Being a carer can be costly in life chances, financial security and health. The Government recognises and values the contribution of carers. Carers embody the spirit of the Big Society.
Supporting carers’ well-being involves the key issues – employment, support, respite – that carers are likely to experience. The circumstances of every carer are unique, hence the need to personalise support to fit around individual and family preferences.
This report explains how the Coalition Government will work with carers and carers’ organisations. Carers should be supported as individuals and in their families and communities to help shape, develop and run local services, if they wish to be involved.
Particular challenges addressed by this report include:
- Carers need better and timely access to information about the illness or condition of the person for whom they are caring; about appropriate caring; about accessing benefits and other support; and about financial and employment issues.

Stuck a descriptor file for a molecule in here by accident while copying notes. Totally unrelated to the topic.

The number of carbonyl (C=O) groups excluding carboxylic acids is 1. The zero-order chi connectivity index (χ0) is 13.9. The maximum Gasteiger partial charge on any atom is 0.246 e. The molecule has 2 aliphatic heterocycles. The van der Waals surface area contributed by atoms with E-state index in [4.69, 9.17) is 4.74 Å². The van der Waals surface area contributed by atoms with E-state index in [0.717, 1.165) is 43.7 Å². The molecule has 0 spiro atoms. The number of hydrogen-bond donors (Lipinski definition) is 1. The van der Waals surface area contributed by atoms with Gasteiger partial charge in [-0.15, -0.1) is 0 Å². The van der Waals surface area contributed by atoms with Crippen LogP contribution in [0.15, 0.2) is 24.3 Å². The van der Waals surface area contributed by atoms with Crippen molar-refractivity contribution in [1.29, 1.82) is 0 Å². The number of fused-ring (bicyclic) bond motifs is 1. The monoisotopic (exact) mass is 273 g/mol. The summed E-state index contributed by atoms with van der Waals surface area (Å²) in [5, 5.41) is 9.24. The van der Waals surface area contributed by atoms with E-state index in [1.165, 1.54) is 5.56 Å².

- Carers can often feel excluded by clinicians and social services staff. Both health and social care professionals should respect, inform and involve carers more as expert partners in care.
- Carers find assessments overly bureaucratic, slow and unproductive.
- Carers often feel forced to give up work to care.
- Carers often neglect their own health and need advice to maintain their wellbeing.
- Carers need breaks.
- The value of Carer’s Allowance is inadequate.
- Young carers, in particular, need to be identified and supported.
Recognised, valued and supported: next steps for the Carers Strategy. London: Department of Health, Social Care, November 2010.